Peacekeeping in Israel

Captain Craig Ashburner is a United Nations Military Observer to the United Nations Truce Supervision Organisation, deployed on Operation Paladin. Photo: Petty Officer Yuri Ramsey

Peacekeeping in Israel

Captain Craig Ashburner has swapped his dark blue beret for a light blue one on a United Nations mission in Israel. 

He is deployed on Operation Paladin as a military observer with the Truce Supervision Organisation, working with personnel from more than 20 nations to support stability in the region.

“We are responsible for monitoring the 1974 Agreement on Disengagement between Israel and Syria, ensuring that both countries observe their obligations,” Captain Ashburner said. 

“Most of our time is spent either conducting vehicle patrols or on an observation post at the area of separation.”

The role of a military observer is critical to ensure the United Nations can continue to support peacekeeping around the world. 

Australian personnel deployed are unarmed and impartial in ensuring that all parties involved in peace or ceasefire agreements adhere to their obligations.

“It’s great to gain understanding of how the United Nations operates and its commitment to a rules-based international order,” Captain Ashburner said.

“The first few months on deployment were challenging, as there is a requirement to learn and understand the entire United Nations system, as well as your individual role within the mission.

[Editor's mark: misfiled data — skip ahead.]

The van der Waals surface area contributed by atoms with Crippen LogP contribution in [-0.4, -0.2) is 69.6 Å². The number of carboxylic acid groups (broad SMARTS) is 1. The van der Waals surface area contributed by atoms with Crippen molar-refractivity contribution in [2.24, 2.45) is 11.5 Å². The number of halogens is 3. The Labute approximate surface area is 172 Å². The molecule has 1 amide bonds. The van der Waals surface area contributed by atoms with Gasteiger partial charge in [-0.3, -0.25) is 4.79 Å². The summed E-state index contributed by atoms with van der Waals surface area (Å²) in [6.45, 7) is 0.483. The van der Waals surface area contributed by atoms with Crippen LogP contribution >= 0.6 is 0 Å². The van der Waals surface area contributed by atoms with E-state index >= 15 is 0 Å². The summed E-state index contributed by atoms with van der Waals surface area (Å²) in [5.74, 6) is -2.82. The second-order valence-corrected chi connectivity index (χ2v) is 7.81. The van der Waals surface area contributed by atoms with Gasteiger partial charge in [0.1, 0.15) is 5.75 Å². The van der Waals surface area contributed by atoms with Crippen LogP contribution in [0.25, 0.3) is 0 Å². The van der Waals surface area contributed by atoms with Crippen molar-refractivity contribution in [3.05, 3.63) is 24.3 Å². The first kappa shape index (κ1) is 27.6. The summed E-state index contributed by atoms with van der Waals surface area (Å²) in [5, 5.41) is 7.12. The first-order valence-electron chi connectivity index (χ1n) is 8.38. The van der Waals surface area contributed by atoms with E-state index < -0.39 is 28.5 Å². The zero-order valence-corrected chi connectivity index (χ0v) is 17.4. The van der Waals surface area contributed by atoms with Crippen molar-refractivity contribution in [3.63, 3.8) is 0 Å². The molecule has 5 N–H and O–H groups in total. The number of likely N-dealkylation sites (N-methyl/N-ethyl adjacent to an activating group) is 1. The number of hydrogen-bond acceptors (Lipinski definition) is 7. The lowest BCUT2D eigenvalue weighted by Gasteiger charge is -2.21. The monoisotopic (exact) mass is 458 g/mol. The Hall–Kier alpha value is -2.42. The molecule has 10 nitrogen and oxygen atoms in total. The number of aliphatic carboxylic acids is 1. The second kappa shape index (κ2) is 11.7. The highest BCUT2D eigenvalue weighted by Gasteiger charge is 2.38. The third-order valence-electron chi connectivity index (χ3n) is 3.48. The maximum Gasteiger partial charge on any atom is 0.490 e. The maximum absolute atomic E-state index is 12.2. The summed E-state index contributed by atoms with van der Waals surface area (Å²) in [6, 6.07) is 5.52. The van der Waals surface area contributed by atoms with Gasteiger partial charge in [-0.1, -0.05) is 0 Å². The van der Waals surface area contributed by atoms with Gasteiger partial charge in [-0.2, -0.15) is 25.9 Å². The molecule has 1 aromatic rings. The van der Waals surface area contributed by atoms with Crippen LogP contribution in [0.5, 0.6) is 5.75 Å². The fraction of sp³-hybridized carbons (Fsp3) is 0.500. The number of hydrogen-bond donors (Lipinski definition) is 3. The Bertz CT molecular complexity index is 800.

“This all occurs during the first two months as on-the-job training, until you’re deemed a senior observer and able to work independently, leading small groups of observers.”

Captain Ashburner was born in South Africa and migrated to Mackay with his family in 2001. He attended St Patricks College before joining the Army in 2007. 

Employed as an officer in the Royal Australian Engineers back home, Captain Ashburner’s most recent role was as a project engineer managing the development of the Army Aboriginal Community Assistance Program 2020.

“This deployment is completely different to my normal role,” Captain Ashburner said.

“The COVID-19 pandemic has been a challenge too, professionally and personally.

“The organisation had to make adjustments to ensure we could still achieve our mission within the host nation government’s restrictions and keep our people safe at the same time.”

Captain Ashburner is looking forward to return home in December. 

“I can’t wait to spend time hiking with my partner, Lisa, before getting back in the ocean and doing some diving and surfing,” Captain Ashburner said.

May 29 marks International Day of United Nations Peacekeepers, which pays tribute to all the men and women who have served and continue to serve in United Nations peacekeeping operations.

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